“Drive safe and watch out for the deer!”
Deer season can be a dangerous time for drivers and deer alike. In fact, did you know that according to the Insurance Information Institute, 1.6 million deer vs. vehicle collisions occur each year? This results in 200 fatalities, thousands of injuries, and over $3.6 billion in vehicle damage. That’s a lot of money for a run-in with Bambi.
The stats don’t lie, and while it’s not always their fault (or yours), one look at these numbers shows just how dangerous hitting a deer can be. So, how can you avoid it? Check out the following tips.
5 Tips to Avoid Hitting A Deer
- Use Your Headlights
One of the best ways to avoid hitting a deer at night is to utilize your headlights. It’s a law to have your headlights on at night, but you may also be able to spot a deer because their eyes will reflect a car’s headlights. It’s also smart to watch out for ‘deer crossing’ road signs, as they’re placed in areas that are known to have high deer traffic.
- Watch for the Rest
Did you know that deer travel in packs? These animals are rarely alone, so if a deer crosses in front of you, or you spot one on the side of the road, chances are there are more nearby. Slow down and keep your eyes out for more deer traveling across the road.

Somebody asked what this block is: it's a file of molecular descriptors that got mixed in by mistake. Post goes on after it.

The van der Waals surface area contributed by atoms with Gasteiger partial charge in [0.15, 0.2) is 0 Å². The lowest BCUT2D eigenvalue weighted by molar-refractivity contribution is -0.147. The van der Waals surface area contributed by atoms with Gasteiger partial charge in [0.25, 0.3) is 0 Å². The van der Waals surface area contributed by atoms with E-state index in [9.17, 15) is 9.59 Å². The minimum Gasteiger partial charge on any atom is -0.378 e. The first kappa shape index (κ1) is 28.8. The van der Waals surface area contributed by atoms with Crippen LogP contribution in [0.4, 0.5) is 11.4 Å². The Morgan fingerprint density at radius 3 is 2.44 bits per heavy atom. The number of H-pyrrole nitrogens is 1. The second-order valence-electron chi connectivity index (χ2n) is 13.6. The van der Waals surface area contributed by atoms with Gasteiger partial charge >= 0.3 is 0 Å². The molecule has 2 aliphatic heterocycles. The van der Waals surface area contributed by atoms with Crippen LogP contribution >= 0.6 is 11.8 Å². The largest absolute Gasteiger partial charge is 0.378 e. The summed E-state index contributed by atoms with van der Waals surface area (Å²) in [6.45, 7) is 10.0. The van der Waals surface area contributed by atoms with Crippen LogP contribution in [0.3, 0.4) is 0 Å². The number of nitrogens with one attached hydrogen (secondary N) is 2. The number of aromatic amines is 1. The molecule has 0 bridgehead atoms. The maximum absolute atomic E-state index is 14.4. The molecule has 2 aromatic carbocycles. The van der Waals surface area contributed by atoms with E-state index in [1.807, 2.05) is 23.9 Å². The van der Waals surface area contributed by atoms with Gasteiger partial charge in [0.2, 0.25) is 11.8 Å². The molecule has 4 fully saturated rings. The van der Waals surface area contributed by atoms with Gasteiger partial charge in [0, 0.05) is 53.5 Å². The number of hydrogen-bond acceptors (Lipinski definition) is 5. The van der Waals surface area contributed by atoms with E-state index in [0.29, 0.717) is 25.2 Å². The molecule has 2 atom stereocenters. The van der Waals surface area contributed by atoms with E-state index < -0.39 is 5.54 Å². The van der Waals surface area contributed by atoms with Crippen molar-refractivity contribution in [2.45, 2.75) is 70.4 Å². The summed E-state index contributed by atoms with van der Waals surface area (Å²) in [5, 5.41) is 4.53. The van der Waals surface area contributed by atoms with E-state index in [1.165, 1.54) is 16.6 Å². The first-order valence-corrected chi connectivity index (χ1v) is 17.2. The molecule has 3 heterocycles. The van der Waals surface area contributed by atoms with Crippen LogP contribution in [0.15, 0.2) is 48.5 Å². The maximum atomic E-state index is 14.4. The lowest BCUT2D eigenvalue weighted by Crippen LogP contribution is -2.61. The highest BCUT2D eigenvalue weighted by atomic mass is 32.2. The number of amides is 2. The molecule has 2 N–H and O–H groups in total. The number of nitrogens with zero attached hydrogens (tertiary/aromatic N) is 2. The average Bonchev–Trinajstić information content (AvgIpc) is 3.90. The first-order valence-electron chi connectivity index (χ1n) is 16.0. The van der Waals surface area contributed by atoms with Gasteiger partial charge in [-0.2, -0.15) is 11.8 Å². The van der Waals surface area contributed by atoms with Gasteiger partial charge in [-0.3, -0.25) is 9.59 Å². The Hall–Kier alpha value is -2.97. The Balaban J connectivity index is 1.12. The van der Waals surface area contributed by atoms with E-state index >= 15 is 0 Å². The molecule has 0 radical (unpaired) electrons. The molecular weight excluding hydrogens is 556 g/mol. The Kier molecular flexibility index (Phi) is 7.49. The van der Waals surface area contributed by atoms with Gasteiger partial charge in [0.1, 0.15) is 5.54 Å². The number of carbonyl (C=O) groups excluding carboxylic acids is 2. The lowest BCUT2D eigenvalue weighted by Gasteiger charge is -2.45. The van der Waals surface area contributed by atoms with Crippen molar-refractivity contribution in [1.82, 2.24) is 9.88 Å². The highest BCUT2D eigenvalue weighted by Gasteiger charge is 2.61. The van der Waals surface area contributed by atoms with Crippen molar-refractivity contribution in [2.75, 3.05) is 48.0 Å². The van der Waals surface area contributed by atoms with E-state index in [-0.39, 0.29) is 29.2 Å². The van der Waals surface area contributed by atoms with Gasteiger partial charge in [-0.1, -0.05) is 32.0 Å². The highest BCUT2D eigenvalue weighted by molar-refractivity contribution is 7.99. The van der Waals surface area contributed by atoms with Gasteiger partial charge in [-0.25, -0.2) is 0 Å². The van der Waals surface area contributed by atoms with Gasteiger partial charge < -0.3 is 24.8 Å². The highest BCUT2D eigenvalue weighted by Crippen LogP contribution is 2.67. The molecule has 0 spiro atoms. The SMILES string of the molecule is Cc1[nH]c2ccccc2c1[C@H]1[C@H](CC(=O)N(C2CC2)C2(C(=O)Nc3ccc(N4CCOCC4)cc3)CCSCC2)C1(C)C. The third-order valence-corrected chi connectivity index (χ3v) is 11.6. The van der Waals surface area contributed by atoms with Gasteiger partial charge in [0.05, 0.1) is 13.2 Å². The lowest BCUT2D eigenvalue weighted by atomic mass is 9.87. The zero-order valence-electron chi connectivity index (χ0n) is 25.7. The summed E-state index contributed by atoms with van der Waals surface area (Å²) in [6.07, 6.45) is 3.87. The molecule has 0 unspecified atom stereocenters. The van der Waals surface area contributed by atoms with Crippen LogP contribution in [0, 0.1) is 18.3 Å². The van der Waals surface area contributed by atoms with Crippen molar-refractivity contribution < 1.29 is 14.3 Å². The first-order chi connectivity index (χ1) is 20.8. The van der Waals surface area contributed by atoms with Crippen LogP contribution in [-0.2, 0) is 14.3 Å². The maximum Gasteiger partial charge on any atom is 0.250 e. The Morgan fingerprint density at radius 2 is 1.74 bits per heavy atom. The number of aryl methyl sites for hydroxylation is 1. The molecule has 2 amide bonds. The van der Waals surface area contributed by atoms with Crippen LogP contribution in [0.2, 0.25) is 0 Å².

- Stay In the Center
When driving on a multi-lane road, it’s best to keep towards the center lane to avoid deer collision. This gives extra space for a deer to bolt if your car startles them, and gives you more time to react.
- Hit the Breaks
If you see a deer coming from the sidelines out towards the road, hit your breaks calmly and firmly. Most importantly, stay in your lane! Swerving could make you lose control of your vehicle and make the situation worse.
- Honk Your Horn
Some believe that a long honk of the horn will scare a deer off the road. However, deer remain unpredictable creatures, so don’t rely on your horn to scare them off.
What to Do if You Hit a Deer
You’ve hit a deer, now what? If all else fails and you happen to hit a deer, take the following steps.
- Pull off to the side of the road.
- Turn on your hazard lights, be sure to stay in the vehicle until it’s safe to exit.
- Call an emergency service if injuries are involved. Call the police if there’s any property damage.
- No matter what, stay away from the deer. If alive, the deer could be confused and dangerous.
- Let the authorities know that a deer is on the road so it can be quickly removed.
- Contact your insurance agent as soon as possible to report any damage to your vehicle.
Want to make sure that your vehicle is covered in case of an animal accident? Make sure that you have comprehensive coverage included in your auto insurance policy.
Need to check your policy, or increase your coverage? Contact a trusted agent today to review your current insurance policies, and see what adjustments can be made to save you money in the event of an accident.